Be quiet the doctor's wife said gently, let's all keep quiet, there are times when words serve no purpose, if only I, too, could weep, say everything with tears, not have to speak in order to be understood.
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READIN started out as a place for me
to keep track of what I am reading, and to learn (slowly, slowly)
how to design a web site.
There has been some mission drift
here and there, but in general that's still what it is. Some of
the main things I write about here are
listening to (and playing) music, and
watching the movies. Also I write about the
work I do with my hands and with my head; and of course about bringing up Sylvia.
The site is a bit of a work in progress. New features will come on-line now and then; and you will occasionally get error messages in place of the blog, for the forseeable future. Cut me some slack, I'm just doing it for fun! And if you see an error message you think I should know about, please drop me a line. READIN source code is PHP and CSS, and available on request, in case you want to see how it works.
Hm, a couple of things seem not quite right with continuity in Blindness. Like for instance, my tracking of the time the inmates have been quarantined suggests it's been not so long, maybe a week at most, at the point the old man with the eye patch joins them. But the events he narrates from the outside world sound like they take place over a month or more. (More specifically, he is talking about many quarantine centers already being full of blind people; but before the arrival of the group he was in, this center was not full, and it was the very first one to be opened.) Also the wife of the first blind man says she went blind at home, weeping into a handkerchief; but she was already in the quarantine when she went blind, and this is not something I would expect her to lie about. Not a huge thing though. The narration is growing perceptibly more reserved since those remarks about formal language -- like the narrator is using formal language and technical detail to distance himself from the events he's describing.
I want to find out who is the owner of the "unfamiliar voice" being referenced in the scene where they all describe what was the last thing they saw before going blind. (And come to think of it, why is the opthalmologist's wife not reacting and identifying the newcomer?)
From this point onward, apart from a few inevitable comments, the story of the old man with the black eyepatch will no longer be followed to the letter, being replaced by a reorganised version of his discourse, re-evaluated in the light of a correct and more appropriate vocabulary. The reason for this previously unforeseen change is the rather formal controlled language, used by the narrator, which almost disqualifies him as a complementary reporter, however important he may be, because without him we would have no way of knowing what happened in the outside world, as a complementary reporter, as we were saying, of these extraordinary events, when as we know the description of any facts can only gain with the rigour and suitability of the terms used.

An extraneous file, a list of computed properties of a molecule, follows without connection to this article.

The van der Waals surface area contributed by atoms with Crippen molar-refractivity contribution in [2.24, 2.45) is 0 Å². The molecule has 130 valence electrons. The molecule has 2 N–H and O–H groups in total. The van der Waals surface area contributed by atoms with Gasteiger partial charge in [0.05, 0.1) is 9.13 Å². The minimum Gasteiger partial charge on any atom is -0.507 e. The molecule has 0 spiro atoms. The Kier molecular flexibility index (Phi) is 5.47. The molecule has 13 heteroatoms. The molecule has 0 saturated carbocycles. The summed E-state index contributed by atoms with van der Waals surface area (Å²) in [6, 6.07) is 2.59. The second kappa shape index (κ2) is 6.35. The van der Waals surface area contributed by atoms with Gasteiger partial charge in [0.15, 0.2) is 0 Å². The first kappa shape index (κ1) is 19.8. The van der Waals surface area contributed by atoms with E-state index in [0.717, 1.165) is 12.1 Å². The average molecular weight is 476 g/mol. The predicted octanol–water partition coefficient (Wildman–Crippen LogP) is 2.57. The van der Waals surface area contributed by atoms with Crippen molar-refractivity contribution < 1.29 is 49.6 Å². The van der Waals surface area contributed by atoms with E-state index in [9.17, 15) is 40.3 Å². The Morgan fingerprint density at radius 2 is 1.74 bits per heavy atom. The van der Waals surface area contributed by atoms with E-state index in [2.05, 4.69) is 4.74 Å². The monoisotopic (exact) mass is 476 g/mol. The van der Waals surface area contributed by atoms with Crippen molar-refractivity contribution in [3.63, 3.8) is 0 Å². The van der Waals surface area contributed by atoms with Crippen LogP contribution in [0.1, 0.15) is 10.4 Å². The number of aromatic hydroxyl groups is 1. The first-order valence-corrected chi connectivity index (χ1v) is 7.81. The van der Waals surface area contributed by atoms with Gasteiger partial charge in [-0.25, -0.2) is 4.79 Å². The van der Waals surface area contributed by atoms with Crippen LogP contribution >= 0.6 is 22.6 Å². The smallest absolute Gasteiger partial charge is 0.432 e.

--José Saramago, Blindness
I'm struggling with this passage a little. It seems to me like it must be pretty important to the story, coming as it does near the center of the book and immediately after the scene in which the old man with the eyepatch, "the one person who was missing here", joins the inmates of the opthalmologist's ward. Some significant shift in the narration is occurring here -- this is the first time the narrator has referred to himself and to the job he is doing in this way. But it seems very strange for him to say "from this point onward", when throughout the story so far all dialog has been paraphrased to the point of dismissal -- nothing has been "followed to the letter".
Wow, look! This is my nine-hundred and ninety-ninth post to this blog. The counter's about to roll over. Fun! Just in time for the new year.
So I came up with a little air for viola; I am inaugurating my new policy of giving my songs titles, by calling this one "Sally's Sleeping"; as Mr. Fritz observed in comments a few days ago, fiddlers name their tunes "after any damn thing". This is my first song (a) in 12/8 meter and (b) for which I was able to correctly work out notating the rhythm without help from ABCEdit's playback feature.
I found a streaming music player which is not dependent on Windows MediaPlayer, so I am going to try using it. Please let me know if either you were not able to play my music files before, and now you are, or you were able to play them before and now you are not. Thanks!
Here is the music for it, ABC format and PDF. Note that I didn't play exactly the same fourth bar that is written down; the whole point is to play a different variation every time.
"Oceanside", Robyn Hitchcock, Live at the Cambridge Folk Festival. Not produced as well as the version on Perspex Island and I think they are playing at a faster tempo.
"Keep on the Sunny Side", Nitty Gritty Dirt Band, Will the Circle be Unbroken. Can't say much about this. It is totally unironic and is Maybelle Carter's signature piece; I love it but it brings back unpleasant childhood sing-along memories.